More MS news articles for September 2002

Slowing the advance of MS

http://www.thestar.com/

August 30, 2002 Friday Ontario Edition
Kirsten Fifield, Torstar news service
Toronto Star

Like most parents, Diane Benoit-Newman eagerly anticipated the day her daughter would take her first steps.

She never imagined she'd be unable to walk beside her.

As the multiple sclerosis which took Benoit-Newman's body hostage six years ago progressed, her vision of taking her daughter Alexxus-Leigh, now 31/2, for walks in the park seemed to be slipping away.

"Last year, I couldn't walk a whole block," said the 32-year-old Cambridge resident. "I couldn't even walk up the little hill to the park." But after taking the drug Mitoxantrone HCL, which goes by the trade name Novantrone, seven times over the last 18 months, she can do the walk at least four times a week.

MS is a chronic and often disabling disease of the central nervous system that is usually diagnosed between the ages of 20 and 40. Symptoms can range from numbness in the limbs to paralysis or loss of vision. There is no cure, nor any way to predict the progression or severity of symptoms in someone diagnosed with the disease. However, various drugs and therapies are attempted to try to slow the advance of MS and help manage some symptoms.

Benoit-Newman is one of a select group of Canadian MS patients receiving the drug Novantrone.

Although it has been approved by the U.S. Food and Drug Administration for multiple sclerosis treatment, Novantrone does not have matching approval in Canada and is only available to MS patients through specialized clinics.

Centres across the country are trying the drug on some of their MS patients.

Benoit-Newman, who takes treatments at Cambridge Memorial Hospital, is under the care of Dr. George Rice of the London Health Sciences Centre.

Dr. Debbie Mason, a neurology clinical fellow in multiple sclerosis in London, said Novantrone is regularly used by the hospital's oncology department to treat a number of malignancies, including prostate cancer, and the drug's manufacturer has asked Health Canada to extend its use to MS patients.

In the meantime, the centre's pharmacy approved its use for about 20 MS patients.

To be eligible, patients must have experienced several relapses in recent years, demonstrated increasing levels of disability, which indicates an active form of the disease, and have failed to respond to other medication.

Although some patients have not benefited, Mason said Benoit-Newman has had an excellent response.

"It's just been an ongoing progression of changes," said Benoit-Newman, who noticed dramatic improvements in her energy level, balance and ability to walk within a few weeks.

The shaking of her head and right hand has also stopped.

"This is really a miracle," she said, describing how the drug, which she now takes every four months, has restored her ability to care for her daughter.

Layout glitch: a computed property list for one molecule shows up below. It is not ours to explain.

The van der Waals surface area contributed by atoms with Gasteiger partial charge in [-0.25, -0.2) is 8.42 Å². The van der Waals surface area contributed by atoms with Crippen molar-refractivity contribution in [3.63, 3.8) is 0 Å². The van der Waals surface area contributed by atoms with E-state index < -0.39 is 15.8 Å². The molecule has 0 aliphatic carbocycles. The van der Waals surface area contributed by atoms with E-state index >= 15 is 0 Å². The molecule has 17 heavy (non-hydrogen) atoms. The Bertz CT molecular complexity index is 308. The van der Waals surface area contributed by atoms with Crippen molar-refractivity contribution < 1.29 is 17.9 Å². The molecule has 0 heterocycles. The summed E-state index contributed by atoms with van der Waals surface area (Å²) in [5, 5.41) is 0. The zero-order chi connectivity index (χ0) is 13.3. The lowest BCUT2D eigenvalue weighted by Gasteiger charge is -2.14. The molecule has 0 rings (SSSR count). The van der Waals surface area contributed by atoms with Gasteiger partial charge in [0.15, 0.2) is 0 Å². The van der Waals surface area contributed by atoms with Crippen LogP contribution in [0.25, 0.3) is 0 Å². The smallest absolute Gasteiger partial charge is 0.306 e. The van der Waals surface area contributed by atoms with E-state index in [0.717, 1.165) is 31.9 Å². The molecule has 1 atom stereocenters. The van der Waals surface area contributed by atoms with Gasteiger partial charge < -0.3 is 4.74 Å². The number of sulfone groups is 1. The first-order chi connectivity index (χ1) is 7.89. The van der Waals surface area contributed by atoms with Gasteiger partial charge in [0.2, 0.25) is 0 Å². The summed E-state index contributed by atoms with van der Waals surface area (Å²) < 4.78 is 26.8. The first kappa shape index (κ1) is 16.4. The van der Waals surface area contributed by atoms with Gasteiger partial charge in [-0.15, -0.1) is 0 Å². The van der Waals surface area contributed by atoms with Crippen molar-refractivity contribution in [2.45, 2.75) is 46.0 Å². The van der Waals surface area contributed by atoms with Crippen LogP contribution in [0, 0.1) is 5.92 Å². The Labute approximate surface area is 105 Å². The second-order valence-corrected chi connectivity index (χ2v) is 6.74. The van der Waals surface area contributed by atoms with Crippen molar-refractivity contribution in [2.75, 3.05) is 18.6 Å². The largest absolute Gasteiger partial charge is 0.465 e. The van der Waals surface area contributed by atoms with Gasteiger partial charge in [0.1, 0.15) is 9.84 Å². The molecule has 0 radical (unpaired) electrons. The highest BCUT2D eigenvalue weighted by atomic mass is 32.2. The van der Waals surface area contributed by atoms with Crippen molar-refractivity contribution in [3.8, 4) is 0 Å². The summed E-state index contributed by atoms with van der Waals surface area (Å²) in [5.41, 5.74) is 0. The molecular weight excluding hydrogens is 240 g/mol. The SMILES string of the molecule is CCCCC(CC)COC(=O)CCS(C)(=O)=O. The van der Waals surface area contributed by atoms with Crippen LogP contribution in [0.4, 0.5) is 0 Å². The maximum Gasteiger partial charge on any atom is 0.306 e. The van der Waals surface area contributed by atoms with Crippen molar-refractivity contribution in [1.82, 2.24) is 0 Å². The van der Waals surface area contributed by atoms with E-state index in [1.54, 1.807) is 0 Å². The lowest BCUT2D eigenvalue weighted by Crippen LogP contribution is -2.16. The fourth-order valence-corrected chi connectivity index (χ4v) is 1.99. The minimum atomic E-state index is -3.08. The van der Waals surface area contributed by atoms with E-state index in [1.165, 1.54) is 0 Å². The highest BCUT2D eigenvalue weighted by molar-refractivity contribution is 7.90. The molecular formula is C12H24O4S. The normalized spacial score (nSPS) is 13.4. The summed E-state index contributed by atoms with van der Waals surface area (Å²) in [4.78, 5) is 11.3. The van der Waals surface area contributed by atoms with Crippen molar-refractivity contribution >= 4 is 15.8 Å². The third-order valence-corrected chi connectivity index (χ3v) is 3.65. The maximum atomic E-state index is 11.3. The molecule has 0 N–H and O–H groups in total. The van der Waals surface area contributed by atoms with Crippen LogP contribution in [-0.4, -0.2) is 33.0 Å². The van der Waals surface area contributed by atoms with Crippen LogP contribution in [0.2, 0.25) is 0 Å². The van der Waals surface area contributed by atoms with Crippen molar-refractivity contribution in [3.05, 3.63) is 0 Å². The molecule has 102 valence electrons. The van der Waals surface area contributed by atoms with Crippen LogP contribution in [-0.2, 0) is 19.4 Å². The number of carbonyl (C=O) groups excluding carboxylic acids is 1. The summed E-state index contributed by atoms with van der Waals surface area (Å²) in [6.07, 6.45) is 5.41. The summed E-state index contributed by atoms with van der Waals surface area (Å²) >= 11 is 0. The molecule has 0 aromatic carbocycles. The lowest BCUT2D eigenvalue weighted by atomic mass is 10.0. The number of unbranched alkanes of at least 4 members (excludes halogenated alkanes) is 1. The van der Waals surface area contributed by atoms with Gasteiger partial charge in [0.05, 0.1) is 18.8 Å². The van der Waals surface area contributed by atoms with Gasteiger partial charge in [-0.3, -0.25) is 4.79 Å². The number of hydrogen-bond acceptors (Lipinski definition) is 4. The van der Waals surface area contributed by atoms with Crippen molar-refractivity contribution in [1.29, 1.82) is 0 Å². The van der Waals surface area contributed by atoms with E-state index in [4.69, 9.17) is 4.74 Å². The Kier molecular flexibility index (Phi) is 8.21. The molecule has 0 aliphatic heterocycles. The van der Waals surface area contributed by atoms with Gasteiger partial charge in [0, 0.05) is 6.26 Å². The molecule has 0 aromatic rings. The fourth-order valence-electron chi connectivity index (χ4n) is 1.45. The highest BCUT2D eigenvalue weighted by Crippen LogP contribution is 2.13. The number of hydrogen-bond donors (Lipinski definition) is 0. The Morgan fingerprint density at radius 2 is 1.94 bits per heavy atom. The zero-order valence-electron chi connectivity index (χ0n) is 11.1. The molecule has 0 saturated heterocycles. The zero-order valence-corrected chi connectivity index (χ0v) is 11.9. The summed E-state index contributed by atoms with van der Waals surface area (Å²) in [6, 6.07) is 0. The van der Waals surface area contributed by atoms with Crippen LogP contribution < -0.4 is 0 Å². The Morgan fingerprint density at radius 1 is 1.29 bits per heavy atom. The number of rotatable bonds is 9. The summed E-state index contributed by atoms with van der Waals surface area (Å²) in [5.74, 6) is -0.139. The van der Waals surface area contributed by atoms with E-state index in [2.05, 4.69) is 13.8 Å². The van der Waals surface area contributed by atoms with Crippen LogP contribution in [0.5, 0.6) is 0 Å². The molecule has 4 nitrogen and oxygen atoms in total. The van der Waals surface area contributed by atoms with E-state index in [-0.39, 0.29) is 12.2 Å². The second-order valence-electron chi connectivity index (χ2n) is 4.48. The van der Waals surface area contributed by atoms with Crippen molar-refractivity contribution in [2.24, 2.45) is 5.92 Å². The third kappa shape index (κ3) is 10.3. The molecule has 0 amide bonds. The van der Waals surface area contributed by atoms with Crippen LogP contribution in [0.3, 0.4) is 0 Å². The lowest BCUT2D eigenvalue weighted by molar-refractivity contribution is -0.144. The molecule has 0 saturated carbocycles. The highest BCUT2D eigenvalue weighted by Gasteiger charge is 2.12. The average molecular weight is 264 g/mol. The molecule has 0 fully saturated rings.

Although being a "normal" mom is not an attainable goal, she said, she can now meet her daughter's daily needs because the drug seems to have stalled the progression of her disease.

"The hope is to give the person with multiple sclerosis a better quality of life" by controlling symptoms, Benoit-Newman said.

Mason said while the drug is not expected to improve or cure a patient's condition, MRI scans show that it reduces the inflammatory activity seen in MS patients.

She said patients responding to Novantrone experience slower progression of the disease and tend to have slightly fewer relapses than patients not receiving the drug.

"It's meant to settle down the disease and buy them more time," Mason said.

However, because Novantrone is an anti-neoplastic or anti-cancer drug, it is toxic to the heart, and studies show eight treatments are the maximum accumulative dose an individual can tolerate.

In the best-case scenario, multiple sclerosis would go into remission, although it is impossible to predict how long that might last.

London Health Sciences Centre is fairly new to the use of Novantrone for multiple sclerosis and one year is the longest period of remission recorded there to date, Mason said.

Benoit-Newman, one of London's first patients to receive the treatment, views every extra day as a gift.

"My whole goal was to take care of Alexxus," she said. "Even if it only gave me those two extra years, I can't say enough about how grateful I am because there was just so much more I was able to do with her."

And although Benoit-Newman isn't sure what will happen in the years following her final treatment Oct. 25, her experience has taught her to deal with problems as they come.

"I would definitely not change a tear of frustration or a thought about it," she said. "I would never look back."
 

© Copyright 2002 Toronto Star Newspapers, Ltd.